Whilst I think that this all sounds like a lovely facility to have and great fun for the kids, it sounds like a bit of a luxury for any neighbourhood. I haven't really heard of this service before so given almost everywhere else can function well without such a thing then I reckon Telegraph Hill will survive without it too.

For generations kids have happily played in each others houses, at parks, gardens, playgrounds etc... so I don't really think the state should be responsible for providing this additional luxury in such hard times. Soz.

Lou Baker said...


Your club is NOT free.

Council tax payers subsidise it.

You don't charge people at the door - but that doesn't mean they're not paying for it.

Brockley Nick said...

"Whilst I think that this all sounds like a lovely facility to have and great fun for the kids, it sounds like a bit of a luxury for any neighbourhood."

After you've paid for sanitation, policing, health and education, pretty much everything is a "luxury" if you choose to see it that way. I'd say this is a modest thing that benefits a lot of local people, providing a service that doesn't really exist elsewhere.

"I haven't really heard of this service before so given almost everywhere else can function well without such a thing then I reckon Telegraph Hill will survive without it too."

I think you'll find nearly every part of London (and most of the country) has something like this. If you don't need it, you won't know about it.

"For generations kids have happily played in each others houses, at parks, gardens, playgrounds etc..."

I'm in my mid-30s. When I was a kid (in London, in recession), such things existed. A drop in play centre is not some sort of modern frippery.

"so I don't really think the state should be responsible for providing this additional luxury in such hard times. Soz"

That's a point of view. Sort of fair enough, except it seems mainly based on ignorance of the value these things provide and the availability of them elsewhere and in times gone by.

But sure, this would not be right at the top of my list of things the Council should spend money on. It wouldn't be at the bottom either.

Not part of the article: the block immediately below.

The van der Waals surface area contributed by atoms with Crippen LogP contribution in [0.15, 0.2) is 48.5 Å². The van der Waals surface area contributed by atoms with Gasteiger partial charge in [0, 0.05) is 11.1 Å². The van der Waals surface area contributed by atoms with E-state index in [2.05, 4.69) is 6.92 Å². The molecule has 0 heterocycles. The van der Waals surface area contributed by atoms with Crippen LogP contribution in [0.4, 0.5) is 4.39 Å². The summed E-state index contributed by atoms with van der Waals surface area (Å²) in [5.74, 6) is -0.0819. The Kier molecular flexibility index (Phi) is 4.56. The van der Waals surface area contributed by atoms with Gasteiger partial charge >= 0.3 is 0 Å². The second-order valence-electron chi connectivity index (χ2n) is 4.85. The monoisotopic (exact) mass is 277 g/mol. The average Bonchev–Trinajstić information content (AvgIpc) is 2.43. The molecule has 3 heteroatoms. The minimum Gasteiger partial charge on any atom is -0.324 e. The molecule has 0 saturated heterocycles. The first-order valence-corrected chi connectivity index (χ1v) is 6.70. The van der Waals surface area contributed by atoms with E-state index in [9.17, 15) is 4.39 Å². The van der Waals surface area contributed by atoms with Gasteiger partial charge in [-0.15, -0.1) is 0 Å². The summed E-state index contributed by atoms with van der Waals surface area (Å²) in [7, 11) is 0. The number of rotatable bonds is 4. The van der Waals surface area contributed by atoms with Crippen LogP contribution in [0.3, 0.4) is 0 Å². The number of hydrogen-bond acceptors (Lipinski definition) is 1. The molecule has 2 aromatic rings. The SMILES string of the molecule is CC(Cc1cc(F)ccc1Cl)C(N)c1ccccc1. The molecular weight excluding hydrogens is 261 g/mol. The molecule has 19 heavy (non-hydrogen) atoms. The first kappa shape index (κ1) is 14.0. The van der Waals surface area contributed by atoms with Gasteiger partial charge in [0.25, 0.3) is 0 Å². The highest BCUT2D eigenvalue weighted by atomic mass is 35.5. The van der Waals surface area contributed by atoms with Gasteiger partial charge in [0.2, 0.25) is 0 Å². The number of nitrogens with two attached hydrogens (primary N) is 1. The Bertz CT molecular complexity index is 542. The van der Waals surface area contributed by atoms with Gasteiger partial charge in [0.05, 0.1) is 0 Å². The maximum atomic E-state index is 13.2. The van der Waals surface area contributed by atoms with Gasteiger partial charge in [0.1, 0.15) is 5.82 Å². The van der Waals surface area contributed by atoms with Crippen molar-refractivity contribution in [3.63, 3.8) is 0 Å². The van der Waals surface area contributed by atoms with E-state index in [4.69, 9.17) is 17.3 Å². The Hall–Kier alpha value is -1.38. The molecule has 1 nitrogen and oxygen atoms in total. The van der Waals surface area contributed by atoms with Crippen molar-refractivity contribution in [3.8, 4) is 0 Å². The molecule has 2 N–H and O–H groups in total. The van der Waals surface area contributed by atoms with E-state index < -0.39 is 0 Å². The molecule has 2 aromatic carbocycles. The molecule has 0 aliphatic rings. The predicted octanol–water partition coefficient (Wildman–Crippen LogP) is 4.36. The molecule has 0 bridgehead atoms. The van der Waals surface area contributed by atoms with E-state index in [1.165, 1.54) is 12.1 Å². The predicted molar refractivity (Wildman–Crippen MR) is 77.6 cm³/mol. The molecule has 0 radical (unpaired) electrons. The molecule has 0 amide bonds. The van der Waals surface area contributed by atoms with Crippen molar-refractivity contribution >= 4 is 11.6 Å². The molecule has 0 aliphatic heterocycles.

And times aren't THAT hard. I don't blame the Council. I blame the government for capping Council spending. Too far, too fast, etc.

Anyway, this would not be the end of the world, but it would make the area a less good place and anyone who doesn't sign this petition had better not whinge about kids in cafes.

Bakerloo said...

Lou, everyone is aware of the difference between totally free and free at point of use. Nothing is totally "free" from free banking, free newspapers, free gifts in cereals, free education. We know. The question is should some services be provided on the basis of need not on the ability of individual users to pay. It's not a state funded sports car, it's something that adds to the collective good and we can choose to support it or not as a society (you may want to look up that concept).

kolp said...

I can understand how disappointing and irritating it is when you have a service and suddenly funds are cut and in response you're told to be a entrepreneur.

But this is sadly the world (as result of May 2010) we're in at the moment. Instead of a petition, why not a survey directed at local parents of under 5s asking what sorts of extra services they would like and be prepared to pay a bit for?

There is so much untapped money (languishing in low rate bank accounts) in our society and resources (people out of work, bored, who don't know what to do with their lives, who feel worthless, doing drugs.

There are many bright and resourceful people I would like to see some brainstorming going on.

What about a timebanking based cooperative solution for the service?

Tamsin said...